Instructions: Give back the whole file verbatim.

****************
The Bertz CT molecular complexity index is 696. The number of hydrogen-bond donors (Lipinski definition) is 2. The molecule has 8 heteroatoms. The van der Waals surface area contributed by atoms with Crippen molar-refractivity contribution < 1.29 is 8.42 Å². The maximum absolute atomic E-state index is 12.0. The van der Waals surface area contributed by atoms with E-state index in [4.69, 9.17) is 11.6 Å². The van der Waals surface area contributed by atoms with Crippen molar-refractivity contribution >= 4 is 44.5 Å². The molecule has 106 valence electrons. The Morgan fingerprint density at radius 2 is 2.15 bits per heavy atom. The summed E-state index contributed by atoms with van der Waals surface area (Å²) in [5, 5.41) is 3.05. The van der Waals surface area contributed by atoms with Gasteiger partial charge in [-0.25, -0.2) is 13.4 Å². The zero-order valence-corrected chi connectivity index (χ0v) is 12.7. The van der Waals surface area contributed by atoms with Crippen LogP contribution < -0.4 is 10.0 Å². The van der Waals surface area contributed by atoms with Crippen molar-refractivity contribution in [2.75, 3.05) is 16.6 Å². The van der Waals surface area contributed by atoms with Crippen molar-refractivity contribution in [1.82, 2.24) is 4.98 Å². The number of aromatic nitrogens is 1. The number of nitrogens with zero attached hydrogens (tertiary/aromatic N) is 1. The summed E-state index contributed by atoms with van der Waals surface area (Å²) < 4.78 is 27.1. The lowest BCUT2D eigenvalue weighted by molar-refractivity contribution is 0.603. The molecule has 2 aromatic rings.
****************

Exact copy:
The Bertz CT molecular complexity index is 696. The number of hydrogen-bond donors (Lipinski definition) is 2. The molecule has 8 heteroatoms. The van der Waals surface area contributed by atoms with Crippen molar-refractivity contribution < 1.29 is 8.42 Å². The maximum absolute atomic E-state index is 12.0. The van der Waals surface area contributed by atoms with E-state index in [4.69, 9.17) is 11.6 Å². The van der Waals surface area contributed by atoms with Crippen molar-refractivity contribution >= 4 is 44.5 Å². The molecule has 106 valence electrons. The Morgan fingerprint density at radius 2 is 2.15 bits per heavy atom. The summed E-state index contributed by atoms with van der Waals surface area (Å²) in [5, 5.41) is 3.05. The van der Waals surface area contributed by atoms with Gasteiger partial charge in [-0.25, -0.2) is 13.4 Å². The zero-order valence-corrected chi connectivity index (χ0v) is 12.7. The van der Waals surface area contributed by atoms with Crippen LogP contribution < -0.4 is 10.0 Å². The van der Waals surface area contributed by atoms with Crippen molar-refractivity contribution in [2.75, 3.05) is 16.6 Å². The van der Waals surface area contributed by atoms with Crippen molar-refractivity contribution in [1.82, 2.24) is 4.98 Å². The number of aromatic nitrogens is 1. The number of nitrogens with zero attached hydrogens (tertiary/aromatic N) is 1. The summed E-state index contributed by atoms with van der Waals surface area (Å²) < 4.78 is 27.1. The lowest BCUT2D eigenvalue weighted by molar-refractivity contribution is 0.603. The molecule has 2 aromatic rings.